By John Shinn
The Norman Transcript
NORMAN — Oklahoma will move in the polls and BCS standings today, but its special teams play continued to decline Saturday.
The Sooners had a trio of bad special teams plays in the 38-30 victory over Texas Tech. The first contributed to OU’s slow offensive start. The last two were essential part of the Red Raiders’ rally from a two-touchdown deficit in the third quarter.
Michael Hunnicutt’s 53-yard field goal attempt on OU’s opening series was blocked by Texas Tech defensive lineman Kerry Hyder.
Midway through the third quarter, Tanner Jacobson returned a punt 32 yards when Jordan Davis — Texas Tech’s punt returner — faked like the punt was going out of bounds. OU’s punt coverage team bought the fake in every way imaginable. Kyle Marrs ended up making a touchdown-saving tackle. However, the return did ignite a field-goal drive.
The final special teams blunder came on the ensuing kick. Tech got OU off guard with an on-side kick, which the Red Raiders recovered.
Three plays later, Texas Tech had a 24-21 lead.
“We were poor again in awareness to some of their special teams plays. We’ve got to be more alert and be in better position there,” OU coach Bob Stoops said.
It was the fourth straight game a special teams bust has led to OU giving up a touchdown. Against TCU, the failure to field a pooch kick set up a touchdown. Against Texas, OU allowed a 95-yard punt return. Last week against Kansas, OU had a punt blocked that set up a touchdown.
Injuries: The injury to Trey Millard was a crippling one for Oklahoma. As head coach Bob Stoops pointed out after the game Millard marks the second senior team captain OU has lost for the season. Linebacker Corey Nelson suffered a season-ending pectoral injury Oct. 5.
For OU, Millard’s injury wasn’t the only one it had to deal with Saturday. Sophomore middle linebacker Frank Shannon limped off the field early in the first quarter and did not return.
The Sooners played virtually the entire game with true freshmen Dominique Alexander and Jordan Evans at the two inside linebacker spots.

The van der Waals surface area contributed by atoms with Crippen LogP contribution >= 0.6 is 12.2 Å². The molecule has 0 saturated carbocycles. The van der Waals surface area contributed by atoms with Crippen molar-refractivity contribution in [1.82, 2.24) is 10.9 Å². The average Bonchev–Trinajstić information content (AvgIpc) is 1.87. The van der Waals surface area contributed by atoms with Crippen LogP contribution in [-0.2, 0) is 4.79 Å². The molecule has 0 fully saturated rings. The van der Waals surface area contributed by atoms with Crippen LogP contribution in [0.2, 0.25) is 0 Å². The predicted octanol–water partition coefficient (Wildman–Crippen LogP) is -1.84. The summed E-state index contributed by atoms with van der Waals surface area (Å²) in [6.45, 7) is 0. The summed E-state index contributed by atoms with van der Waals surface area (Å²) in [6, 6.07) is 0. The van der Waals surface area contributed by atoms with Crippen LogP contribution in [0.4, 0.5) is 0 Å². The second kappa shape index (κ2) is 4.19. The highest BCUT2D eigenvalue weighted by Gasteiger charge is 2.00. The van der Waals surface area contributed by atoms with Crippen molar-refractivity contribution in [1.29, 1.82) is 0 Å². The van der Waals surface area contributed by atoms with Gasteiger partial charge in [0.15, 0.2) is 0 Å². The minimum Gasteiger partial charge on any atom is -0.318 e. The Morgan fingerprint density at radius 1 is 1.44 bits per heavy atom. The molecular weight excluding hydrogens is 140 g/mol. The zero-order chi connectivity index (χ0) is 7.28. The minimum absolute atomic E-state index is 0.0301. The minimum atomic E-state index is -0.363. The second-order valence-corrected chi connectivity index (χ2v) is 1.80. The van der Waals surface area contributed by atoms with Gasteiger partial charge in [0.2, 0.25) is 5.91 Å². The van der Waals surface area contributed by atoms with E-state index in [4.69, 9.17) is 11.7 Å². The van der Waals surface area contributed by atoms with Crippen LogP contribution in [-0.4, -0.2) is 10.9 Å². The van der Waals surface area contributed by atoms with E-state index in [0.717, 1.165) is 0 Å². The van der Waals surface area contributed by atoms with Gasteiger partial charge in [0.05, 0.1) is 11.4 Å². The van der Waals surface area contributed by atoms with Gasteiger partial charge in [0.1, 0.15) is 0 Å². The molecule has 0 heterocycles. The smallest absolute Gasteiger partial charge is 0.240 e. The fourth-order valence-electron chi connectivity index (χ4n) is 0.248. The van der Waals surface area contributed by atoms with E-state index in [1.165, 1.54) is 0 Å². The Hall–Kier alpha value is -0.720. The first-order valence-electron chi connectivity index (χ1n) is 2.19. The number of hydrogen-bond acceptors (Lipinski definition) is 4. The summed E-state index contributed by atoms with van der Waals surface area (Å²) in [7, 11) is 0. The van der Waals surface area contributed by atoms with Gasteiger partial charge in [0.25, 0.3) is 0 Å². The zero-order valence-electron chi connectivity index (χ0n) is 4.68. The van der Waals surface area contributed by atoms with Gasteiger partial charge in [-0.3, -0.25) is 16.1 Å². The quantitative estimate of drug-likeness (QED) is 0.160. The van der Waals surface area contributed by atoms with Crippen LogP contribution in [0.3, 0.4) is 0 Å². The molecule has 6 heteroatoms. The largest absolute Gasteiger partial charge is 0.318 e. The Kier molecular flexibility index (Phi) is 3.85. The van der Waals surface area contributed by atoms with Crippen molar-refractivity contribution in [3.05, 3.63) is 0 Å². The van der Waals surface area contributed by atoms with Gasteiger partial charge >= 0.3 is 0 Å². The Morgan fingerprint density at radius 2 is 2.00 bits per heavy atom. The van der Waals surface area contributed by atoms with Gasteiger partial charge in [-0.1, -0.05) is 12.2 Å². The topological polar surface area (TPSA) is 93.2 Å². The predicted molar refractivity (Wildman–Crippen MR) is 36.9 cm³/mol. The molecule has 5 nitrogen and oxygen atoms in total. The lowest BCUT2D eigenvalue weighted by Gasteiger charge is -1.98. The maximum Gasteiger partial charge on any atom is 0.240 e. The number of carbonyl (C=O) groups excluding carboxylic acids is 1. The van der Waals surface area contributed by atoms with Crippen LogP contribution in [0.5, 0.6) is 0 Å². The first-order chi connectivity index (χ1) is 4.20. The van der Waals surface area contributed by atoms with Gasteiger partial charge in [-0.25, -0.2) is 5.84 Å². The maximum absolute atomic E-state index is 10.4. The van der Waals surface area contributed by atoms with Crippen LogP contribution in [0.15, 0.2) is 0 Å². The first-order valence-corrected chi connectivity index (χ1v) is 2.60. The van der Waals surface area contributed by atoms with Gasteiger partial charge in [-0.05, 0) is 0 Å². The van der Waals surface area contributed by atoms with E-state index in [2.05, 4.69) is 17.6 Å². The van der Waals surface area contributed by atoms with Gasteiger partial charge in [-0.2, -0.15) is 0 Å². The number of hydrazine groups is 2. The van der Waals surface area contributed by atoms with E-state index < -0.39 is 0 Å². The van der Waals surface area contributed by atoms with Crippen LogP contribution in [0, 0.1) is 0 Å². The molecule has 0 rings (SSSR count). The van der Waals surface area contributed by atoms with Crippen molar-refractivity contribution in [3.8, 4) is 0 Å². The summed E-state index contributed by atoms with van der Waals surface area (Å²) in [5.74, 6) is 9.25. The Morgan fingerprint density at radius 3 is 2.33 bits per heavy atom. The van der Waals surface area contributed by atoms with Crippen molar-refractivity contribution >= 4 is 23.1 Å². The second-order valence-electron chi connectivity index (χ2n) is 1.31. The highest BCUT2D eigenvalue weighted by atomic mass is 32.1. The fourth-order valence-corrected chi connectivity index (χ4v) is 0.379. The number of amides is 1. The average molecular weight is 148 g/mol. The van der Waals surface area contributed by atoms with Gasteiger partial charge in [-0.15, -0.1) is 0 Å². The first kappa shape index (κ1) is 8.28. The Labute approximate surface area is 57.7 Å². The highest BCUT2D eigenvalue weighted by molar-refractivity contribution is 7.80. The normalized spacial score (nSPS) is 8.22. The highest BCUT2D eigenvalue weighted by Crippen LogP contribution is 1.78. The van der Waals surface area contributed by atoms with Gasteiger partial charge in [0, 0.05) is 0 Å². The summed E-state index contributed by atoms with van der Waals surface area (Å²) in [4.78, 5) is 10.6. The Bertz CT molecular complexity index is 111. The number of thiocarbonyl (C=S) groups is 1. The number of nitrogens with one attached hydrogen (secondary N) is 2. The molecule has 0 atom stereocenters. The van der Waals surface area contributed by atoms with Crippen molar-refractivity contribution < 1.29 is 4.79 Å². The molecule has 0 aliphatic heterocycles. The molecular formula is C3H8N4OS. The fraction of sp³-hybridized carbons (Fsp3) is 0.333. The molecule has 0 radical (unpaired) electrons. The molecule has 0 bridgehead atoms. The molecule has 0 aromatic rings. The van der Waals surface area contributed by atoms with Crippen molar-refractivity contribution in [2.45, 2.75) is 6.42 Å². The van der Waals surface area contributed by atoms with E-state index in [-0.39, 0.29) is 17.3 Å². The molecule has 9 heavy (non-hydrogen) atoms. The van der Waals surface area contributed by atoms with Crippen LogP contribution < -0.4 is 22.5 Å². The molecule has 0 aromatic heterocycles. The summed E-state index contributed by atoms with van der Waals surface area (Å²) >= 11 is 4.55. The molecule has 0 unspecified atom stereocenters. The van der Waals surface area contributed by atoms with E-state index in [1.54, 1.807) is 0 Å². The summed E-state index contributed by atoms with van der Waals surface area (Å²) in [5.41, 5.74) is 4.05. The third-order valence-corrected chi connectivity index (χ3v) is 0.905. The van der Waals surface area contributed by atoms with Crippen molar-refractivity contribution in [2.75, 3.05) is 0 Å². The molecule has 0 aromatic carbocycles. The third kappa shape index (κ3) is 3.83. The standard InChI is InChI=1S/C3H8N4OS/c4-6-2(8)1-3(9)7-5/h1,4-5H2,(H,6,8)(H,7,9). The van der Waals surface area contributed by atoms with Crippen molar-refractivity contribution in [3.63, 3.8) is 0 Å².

Holding the Red Raiders to 30 points with two true freshman linebackers playing felt like a victory in itself.
“It doesn’t get much tougher from a defensive perspective when you’re playing with three freshmen right in the middle of your line. There aren’t many people in America doing that,” defensive coordinator Mike Stoops said with a nod to redshirt freshman nose guard Jordan Wade. “To beat a team of that caliber says a lot about those kids, and it says a lot about our team and our depth. I am really, really pleased. It wasn’t perfect by any stretch of the imagination, but we made the plays when we needed to.”
Leading at halftime: The victory gave OU 40 straight wins when leading at halftime. The streak dates all the way back to the 2009 season. The last team to rally from a halftime deficit to beat the Sooners was Miami (Fla.) on Oct. 3, 2009.
Better on third down: For the second straight game, OU converted 50 percent of its third-down opportunities. The Sooners were 7 of 14 Saturday. They went 7 for 14 the previous week against Kansas.
“Blake (Bell) did a great job on third downs. He didn’t have a lot of opportunities on first and second down, especially in the second half, but he made the most of everything on third down, made some critical conversions,” offensive coordinator Josh Heupel said.
It was third down conversions that kick-started the offense and put the game away. Bell hit Jalen Saunders on three straight third downs during OU’s first touchdown drive.
On the drive that ended with Hunnicutt’s 37-yard field goal late in the fourth quarter, the Sooners got into field goal range with Bell’s 13-yard pass to Sterling Shepard to convert a third-and-8.
Shepard passes his dad: Shepard finished the day with five catches for 43 yards, bringing his career receptions total to 78. The sophomore surpassed his father, former OU great Derrick Shepard, on the school’s all-time receptions list.
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